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from the British Library, London

Part 7: Bombay, 1901-1921

These reports provide scholars with an invaluable insight into Indian social and political events, urban and rural conditions, criticisms of the British government, popular protest and the development of nationalist feelings. They cover the period from Curzon’s arrival to the new Government of India Act of 1919 and the growing mass appeal of Gandhi’s non-violent boycotts.

Key topics featured from this period are:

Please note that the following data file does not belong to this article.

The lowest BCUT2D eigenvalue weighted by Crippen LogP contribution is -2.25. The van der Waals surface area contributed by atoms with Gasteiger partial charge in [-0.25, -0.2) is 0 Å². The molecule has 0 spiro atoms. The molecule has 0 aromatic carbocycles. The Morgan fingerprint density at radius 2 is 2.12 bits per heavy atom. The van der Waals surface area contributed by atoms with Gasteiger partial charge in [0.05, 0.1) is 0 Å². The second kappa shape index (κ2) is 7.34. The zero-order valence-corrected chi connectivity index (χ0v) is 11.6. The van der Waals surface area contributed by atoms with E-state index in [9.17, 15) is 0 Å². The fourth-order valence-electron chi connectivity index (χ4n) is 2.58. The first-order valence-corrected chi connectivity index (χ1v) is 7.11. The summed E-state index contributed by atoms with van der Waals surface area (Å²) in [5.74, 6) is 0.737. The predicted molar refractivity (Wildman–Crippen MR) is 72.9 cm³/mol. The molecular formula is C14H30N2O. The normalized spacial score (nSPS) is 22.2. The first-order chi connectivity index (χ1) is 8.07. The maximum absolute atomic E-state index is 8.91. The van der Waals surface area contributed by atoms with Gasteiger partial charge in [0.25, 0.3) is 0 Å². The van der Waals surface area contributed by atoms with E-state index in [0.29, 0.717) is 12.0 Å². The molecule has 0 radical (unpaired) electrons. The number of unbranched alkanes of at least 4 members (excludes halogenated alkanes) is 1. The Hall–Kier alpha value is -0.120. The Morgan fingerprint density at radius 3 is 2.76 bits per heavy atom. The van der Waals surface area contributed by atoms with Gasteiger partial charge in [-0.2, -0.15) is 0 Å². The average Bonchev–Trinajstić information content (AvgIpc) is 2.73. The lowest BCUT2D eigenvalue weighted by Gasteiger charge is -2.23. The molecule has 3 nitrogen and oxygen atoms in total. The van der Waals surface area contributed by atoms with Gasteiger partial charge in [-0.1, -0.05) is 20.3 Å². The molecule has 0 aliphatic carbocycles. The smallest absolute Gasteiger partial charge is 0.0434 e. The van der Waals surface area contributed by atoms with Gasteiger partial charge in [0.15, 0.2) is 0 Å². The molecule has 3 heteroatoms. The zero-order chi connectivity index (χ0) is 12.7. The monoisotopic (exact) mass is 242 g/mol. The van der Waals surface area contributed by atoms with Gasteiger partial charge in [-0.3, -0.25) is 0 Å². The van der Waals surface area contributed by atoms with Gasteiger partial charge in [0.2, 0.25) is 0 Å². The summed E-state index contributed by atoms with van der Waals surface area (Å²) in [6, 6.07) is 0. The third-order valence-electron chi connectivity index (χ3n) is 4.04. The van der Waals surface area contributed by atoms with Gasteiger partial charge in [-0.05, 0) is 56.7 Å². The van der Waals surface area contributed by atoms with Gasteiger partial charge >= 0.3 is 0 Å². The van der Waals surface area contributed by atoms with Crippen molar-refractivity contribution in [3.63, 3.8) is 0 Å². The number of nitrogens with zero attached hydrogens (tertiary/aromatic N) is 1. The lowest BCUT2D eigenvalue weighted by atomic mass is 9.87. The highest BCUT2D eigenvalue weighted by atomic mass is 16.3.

• Gandhi’s arrival in Bombay in January 1915 and his growing political influence over the next 6 years.
  • the launch of non-co-operation.
  • the founding of the Bombay Chronicle in 1910, by Sir Pherozeshah Mehta, a key member of the Bombay Legislative Council, known as ‘the Father of Municipal Government in Bombay’.
  • the growth of the first suburbs.
  • economic and industrial development in the Bombay region.
  • the All-India Muslim League.
  • the impact of the First World War upon India.
  • trade, agriculture and living standards.
  • the investigations of the Rowlatt Committee, its July 1918 report which identified Bengal, the Bombay Presidency and the Punjab as “centres of dangerous conspiracy”, and its recommendations for emergency powers to deal with areas officially proclaimed to be subversive.

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